pain (11). Moreover, individuals with
low back pain often have existing im-
balances beyond that of asymptomatic
person’s, further suggesting risk (13).
In addition, evidence has suggested
that individuals who are athletic or
perform routine resistance training
present similar muscle imbalances
favoring the ﬂexors when compared
with extensors (5,8,12). These imbal-
ances, however, must be interpreted
with caution as the performance of
abdominal crunches alone cannot be
tied to these imbalances and most of
the studies have not presented details
with regard to training patterns. One
may consider the possibility, albeit
theoretical, that trained individuals
may develop a remodeling response
that would afford their disc tissue
a certain remodeling response to the
stresses of a crunch, offering a degree
of protection. Nevertheless, if an
imbalance exists, performing abdomi-
nal crunches in the absence of bal-
anced extensor training would
seemingly perpetuate one’s risk. Thus,
the solution resides in a balanced
training program as opposed to avoid-
ing exercises such as the crunch.
With regard to speciﬁc recommenda-
tions, a rule of avoiding crunches is
not supported by the evidence. Cer-
tainly among individuals with a current
or history of disc pathology, these exer-
cises would be considered a precaution
and left to the decision of a healthcare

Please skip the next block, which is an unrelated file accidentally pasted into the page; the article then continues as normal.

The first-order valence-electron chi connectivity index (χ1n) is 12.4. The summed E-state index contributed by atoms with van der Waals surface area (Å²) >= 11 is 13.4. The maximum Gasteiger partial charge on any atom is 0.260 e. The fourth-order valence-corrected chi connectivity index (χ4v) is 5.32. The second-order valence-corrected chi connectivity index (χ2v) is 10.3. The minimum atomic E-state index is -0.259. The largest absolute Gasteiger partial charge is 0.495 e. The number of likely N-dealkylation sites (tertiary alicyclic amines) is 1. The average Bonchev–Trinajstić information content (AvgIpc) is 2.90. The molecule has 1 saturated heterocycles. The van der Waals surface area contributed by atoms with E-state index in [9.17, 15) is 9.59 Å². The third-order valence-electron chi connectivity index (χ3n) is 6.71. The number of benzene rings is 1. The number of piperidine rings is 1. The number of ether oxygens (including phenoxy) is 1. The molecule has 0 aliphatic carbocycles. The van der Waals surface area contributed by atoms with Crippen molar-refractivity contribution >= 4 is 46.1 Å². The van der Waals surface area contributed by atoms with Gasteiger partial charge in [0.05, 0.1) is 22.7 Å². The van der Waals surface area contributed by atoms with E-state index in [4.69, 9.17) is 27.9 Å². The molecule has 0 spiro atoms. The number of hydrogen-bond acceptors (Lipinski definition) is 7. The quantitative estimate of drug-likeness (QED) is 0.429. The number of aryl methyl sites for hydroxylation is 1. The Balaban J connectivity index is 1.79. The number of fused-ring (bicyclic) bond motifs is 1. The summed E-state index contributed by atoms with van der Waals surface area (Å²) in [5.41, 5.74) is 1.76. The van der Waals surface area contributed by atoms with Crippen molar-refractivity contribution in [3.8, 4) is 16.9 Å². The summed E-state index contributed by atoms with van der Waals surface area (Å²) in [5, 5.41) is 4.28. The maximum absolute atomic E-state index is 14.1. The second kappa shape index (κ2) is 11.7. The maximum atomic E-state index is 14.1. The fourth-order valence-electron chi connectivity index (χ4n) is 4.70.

practitioner. Evidence does support the
position that sustained or repeated ﬂex-
ion is likely to cause a worsening of
symptoms among individuals with
a symptomatic lumbar disc herniation,
as a result of intradiscal pressure in-
creases and the nature of repeated ﬂex-
ion (6,18,19,23). Assuming there are no
precautions to performing abdominal
crunches, a balanced exercise program
that includes both strengthening of the
spinal ﬂexors and spinal extensors would
seemingly mitigate injury risk from mus-
cle imbalances and subject the spine to
more balanced forces. However, this
recommendation may generate the
question of whether extension exercises
are safe and effective.
Conﬂicts of Interest and Source of Funding:
The authors report no conﬂicts of interest
and no source of funding.
Morey J. Kolber is a Professor in the
Department of Physical Therapy, Nova
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